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Promoting Quality in Teacher Education

Intellectual Base of Teacher Education report (updated February 2020)

Preamble

In January 2019 a UCET working group [1] was established to consider the values and principles that underpin our work as teacher educators working in universities across the United Kingdom. One purpose of the work has been to inform the development of the next UCET Strategy and to provide the opportunity for further debate within the organisation about these core values and principles. The group was also set up to complement the work of a previous UCET working group that resulted in the publication of the Research Informed Teacher Education document. The IBTE group has met on five occasions. A draft document was produced in September 2019, which was subsequently discussed at Executive Committee and the various UCET forums, as well as being the focus of a session at the annual conference in November 2019. Feedback from these discussions led to revisions, with the final version of the document being published in January 2020.

The IBTE position paper goes beyond being a ‘vision statement’ and is intended to be a document on which the officers and members of UCET can draw as appropriate. As a position paper it will be used to inform the next UCET strategy, in accordance with its original aim, but also used as the basis for any UCET response to policy consultations, government initiatives in relation to initial teacher education etc. Individual members might also wish to make use of it to inform discussions within their own institutions or wider networks across

UCET – the intellectual base of teacher education

UCET recognises that teaching is a challenging, complex, intellectual and ethical endeavour. Teaching is crucial in improving student learning and in enabling the positive, transformational contribution that education can make to communities, and to the development of more socially just and sustainable societies. It is these unique qualities that make teaching such an appealing profession.

This document sets out UCET’s vision for high quality teacher education that values teachers as intellectuals who take an enquiring stance to their work and make meaningful contributions to the professional knowledge base. To achieve this, it is imperative that all teacher education provision builds on the already substantial evidence base about teaching and teacher education. High quality teacher education draws on a corpus of knowledge embedded in ethical practice, including robust evidence from research, whilst accepting that knowledge is both contested and contestable. It encourages a lifelong commitment to the education profession and pays careful attention to the factors that promote a healthy learning environment for teachers and learners.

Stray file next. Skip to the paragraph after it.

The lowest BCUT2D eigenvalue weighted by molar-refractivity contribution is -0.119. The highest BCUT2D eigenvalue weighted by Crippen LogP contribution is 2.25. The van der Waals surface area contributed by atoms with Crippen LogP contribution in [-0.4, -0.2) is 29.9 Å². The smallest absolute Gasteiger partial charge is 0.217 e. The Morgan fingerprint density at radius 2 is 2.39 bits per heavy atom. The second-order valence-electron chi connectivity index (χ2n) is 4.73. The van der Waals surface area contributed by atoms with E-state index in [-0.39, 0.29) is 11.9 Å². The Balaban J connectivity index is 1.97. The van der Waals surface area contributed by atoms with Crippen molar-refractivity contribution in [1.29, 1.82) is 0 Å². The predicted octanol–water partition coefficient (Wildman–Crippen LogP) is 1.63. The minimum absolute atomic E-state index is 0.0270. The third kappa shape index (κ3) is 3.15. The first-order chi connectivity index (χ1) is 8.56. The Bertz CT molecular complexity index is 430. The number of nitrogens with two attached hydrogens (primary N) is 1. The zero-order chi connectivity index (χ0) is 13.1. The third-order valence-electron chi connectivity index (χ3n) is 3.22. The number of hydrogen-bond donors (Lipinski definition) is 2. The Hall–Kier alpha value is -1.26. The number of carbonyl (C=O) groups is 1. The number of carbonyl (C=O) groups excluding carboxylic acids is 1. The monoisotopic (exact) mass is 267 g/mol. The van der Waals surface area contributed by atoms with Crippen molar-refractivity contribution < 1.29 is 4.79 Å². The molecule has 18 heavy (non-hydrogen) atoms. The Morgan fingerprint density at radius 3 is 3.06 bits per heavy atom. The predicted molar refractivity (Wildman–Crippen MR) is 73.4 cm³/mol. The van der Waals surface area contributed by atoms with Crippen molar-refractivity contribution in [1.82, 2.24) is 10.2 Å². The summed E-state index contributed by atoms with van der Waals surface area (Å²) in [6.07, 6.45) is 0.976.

It is also important to recognise that high quality teaching flourishes within particular contexts that allow for mutually empowering professional relationships and collegiality. Teacher education can cultivate such collegiality through strong professional collaboration amongst all partners. Such collaboration is characterised by shared intellectual responsibility bringing together complementary forms of knowledge and experience. Thus, teacher education is a collective, co-constructed endeavour to which each partner brings unique forms of expertise and perspectives that are subject to change in an ongoing collaborative and dynamic process.

UCET values teacher education that works within a model of professional collaboration to produce teachers who are:

[1] The IBTE group comprises Liz Atkins (Derby); Claire Brooks (UCL Institute of Education); Sean Cavan (Sheffield Hallam); Angella Cooze (Trinity St David’s); Cathy Gower (Brunel); Martin Hagan (St. Mary’s Belfast); Des Hewitt (Warwick); Divya Jindal-Snape (Dundee); Alex Kendal (Birmingham City); Linda laVelle (Bath Spa); Joanna McIntyre (Nottingham); Linzi McKerr (Worcester); Kevin Mattison (Birmingham City); Rick Millican (Gloucester); Jackie Moses (UCET); Lisa Murtagh (Manchester); Trevor Mutton (Oxford, IBTE chair); James Noble Rogers (UCET); John Thornby (Warwick); Alis Oancea (Oxford); Gillian Peiser (Liverpool John Moores); Elaine Sharpling (Wales, Trinity St David);

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